Cournos, JohnIntroductionsecondary authorsome editionsconfirmed
Fondse, MarkoTranslatorsecondary authorsome editionsconfirmed
Fraser, EricCover designersecondary authorsome editionsconfirmed
Hogarth, C. J.Translatorsecondary authorsome editionsconfirmed
Kaplan, Robert D.Introductionsecondary authorsome editionsconfirmed
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Amazon.com Product Description (ISBN 0812971191, Paperback)

The First New Translation in Forty Years

Set sometime between the mid-sixteenth and early-seventeenth century, Gogol’s epic tale recounts both a bloody Cossack revolt against the Poles (led by the bold Taras Bulba of Ukrainian folk mythology) and the trials of Taras Bulba’s two sons.

As Robert Kaplan writes in his Introduction, “[Taras Bulba] has a Kiplingesque gusto . . . that makes it a pleasure to read, but central to its theme is an unredemptive, darkly evil violence that is far beyond anything that Kipling ever touched on. We need more works like Taras Bulba to better understand the emotional wellsprings of the threat we face today in places like the Middle East and Central Asia.” And the critic John Cournos has noted, “A clue to all Russian realism may be found in a Russian critic’s observation about Gogol: ‘Seldom has nature created a man so romantic in bent, yet so masterly in portraying all that is unromantic in life.’ But this statement does not cover the whole ground, for it is easy to see in almost all of Gogol’s work his ‘free Cossack soul’ trying to break through the shell of sordid today like some ancient demon, essentially Dionysian. So that his works, true though they are to our life, are at once a reproach, a protest, and a challenge, ever calling for joy, ancient joy, that is no more with us. And they have all the joy and sadness of the Ukrainian songs he loved so much.”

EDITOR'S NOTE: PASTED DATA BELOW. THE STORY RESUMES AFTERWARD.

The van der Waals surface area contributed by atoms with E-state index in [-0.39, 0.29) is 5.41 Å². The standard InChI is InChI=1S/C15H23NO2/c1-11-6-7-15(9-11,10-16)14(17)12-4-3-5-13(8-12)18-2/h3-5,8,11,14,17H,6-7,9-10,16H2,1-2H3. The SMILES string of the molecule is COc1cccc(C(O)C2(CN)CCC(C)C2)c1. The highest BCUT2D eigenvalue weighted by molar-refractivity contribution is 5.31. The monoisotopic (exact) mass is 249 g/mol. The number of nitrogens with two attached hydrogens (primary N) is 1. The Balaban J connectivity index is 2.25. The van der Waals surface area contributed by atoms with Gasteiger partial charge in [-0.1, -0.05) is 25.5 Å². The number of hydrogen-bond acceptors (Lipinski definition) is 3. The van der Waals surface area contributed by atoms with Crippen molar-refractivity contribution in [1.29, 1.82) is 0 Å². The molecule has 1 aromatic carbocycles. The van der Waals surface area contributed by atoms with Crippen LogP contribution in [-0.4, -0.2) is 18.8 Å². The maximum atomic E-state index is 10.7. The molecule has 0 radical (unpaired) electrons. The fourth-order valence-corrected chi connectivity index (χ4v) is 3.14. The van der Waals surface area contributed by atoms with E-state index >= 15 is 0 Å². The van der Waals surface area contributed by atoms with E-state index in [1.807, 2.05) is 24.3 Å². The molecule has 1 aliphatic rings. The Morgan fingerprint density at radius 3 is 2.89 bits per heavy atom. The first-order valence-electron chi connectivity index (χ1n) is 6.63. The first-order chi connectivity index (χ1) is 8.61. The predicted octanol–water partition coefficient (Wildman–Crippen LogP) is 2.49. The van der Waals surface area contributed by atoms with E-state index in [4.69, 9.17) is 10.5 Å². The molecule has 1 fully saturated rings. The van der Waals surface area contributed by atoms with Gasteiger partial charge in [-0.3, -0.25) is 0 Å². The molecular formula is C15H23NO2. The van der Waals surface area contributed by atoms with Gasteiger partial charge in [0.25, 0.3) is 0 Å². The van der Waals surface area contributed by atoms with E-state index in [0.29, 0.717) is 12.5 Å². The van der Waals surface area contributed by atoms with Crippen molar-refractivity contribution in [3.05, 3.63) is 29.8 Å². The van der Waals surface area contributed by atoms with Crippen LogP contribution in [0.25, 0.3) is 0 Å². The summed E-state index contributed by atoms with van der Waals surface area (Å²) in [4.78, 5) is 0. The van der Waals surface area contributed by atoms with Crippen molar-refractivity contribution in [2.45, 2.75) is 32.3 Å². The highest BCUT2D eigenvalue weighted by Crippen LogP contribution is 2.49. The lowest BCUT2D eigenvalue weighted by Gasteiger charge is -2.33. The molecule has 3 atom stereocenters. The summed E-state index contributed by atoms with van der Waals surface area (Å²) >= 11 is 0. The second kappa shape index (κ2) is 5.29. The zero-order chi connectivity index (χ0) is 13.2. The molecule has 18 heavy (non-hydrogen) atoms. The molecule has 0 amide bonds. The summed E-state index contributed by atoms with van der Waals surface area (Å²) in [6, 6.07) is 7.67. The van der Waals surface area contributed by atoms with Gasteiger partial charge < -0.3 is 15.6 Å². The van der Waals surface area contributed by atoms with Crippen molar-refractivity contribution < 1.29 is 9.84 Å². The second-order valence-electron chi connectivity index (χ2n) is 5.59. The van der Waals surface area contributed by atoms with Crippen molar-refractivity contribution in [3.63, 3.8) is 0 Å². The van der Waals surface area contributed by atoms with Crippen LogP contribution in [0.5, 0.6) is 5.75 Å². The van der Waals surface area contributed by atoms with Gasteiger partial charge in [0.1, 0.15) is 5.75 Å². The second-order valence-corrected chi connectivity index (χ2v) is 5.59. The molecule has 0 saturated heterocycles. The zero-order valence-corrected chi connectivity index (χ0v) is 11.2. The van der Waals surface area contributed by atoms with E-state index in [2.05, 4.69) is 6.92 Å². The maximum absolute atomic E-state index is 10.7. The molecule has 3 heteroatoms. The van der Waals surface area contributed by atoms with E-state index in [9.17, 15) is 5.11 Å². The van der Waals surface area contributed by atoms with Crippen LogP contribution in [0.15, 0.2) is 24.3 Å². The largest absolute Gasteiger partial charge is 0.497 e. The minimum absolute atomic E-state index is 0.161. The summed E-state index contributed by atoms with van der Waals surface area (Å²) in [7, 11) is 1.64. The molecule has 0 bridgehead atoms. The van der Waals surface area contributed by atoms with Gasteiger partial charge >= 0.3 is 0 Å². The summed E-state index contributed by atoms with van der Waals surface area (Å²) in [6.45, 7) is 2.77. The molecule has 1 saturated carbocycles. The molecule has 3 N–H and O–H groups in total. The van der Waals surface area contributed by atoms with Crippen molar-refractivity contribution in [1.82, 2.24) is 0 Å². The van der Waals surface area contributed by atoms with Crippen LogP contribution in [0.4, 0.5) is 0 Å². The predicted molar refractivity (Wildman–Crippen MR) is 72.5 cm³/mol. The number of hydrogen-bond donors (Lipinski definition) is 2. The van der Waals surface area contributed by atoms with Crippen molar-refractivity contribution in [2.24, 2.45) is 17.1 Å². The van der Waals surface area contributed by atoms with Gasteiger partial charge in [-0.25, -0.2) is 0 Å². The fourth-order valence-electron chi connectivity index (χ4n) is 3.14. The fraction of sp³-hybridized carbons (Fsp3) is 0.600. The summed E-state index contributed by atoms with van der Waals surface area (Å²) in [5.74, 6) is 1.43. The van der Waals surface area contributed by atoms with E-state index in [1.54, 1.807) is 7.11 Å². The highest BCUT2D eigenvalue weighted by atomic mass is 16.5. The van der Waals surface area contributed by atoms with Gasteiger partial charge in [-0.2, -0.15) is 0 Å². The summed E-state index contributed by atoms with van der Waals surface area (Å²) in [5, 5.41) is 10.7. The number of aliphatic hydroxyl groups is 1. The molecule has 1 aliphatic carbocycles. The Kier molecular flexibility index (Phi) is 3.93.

From the Hardcover edition.

(retrieved from Amazon Thu, 12 Mar 2015 18:17:32 -0400)

(see all 3 descriptions)

Gogol's epic tale, in the first new English translation in 40 years, recounts a bloody Cossack revolt against the Poles, led by the bold Taras Bulba of Ukrainian folk mythology, and the trials of his two sons, one of whom falls in love with a Polish girl and eventually is killed by his father in battle, the second of whom is executed before his father's anguished eyes.… (more)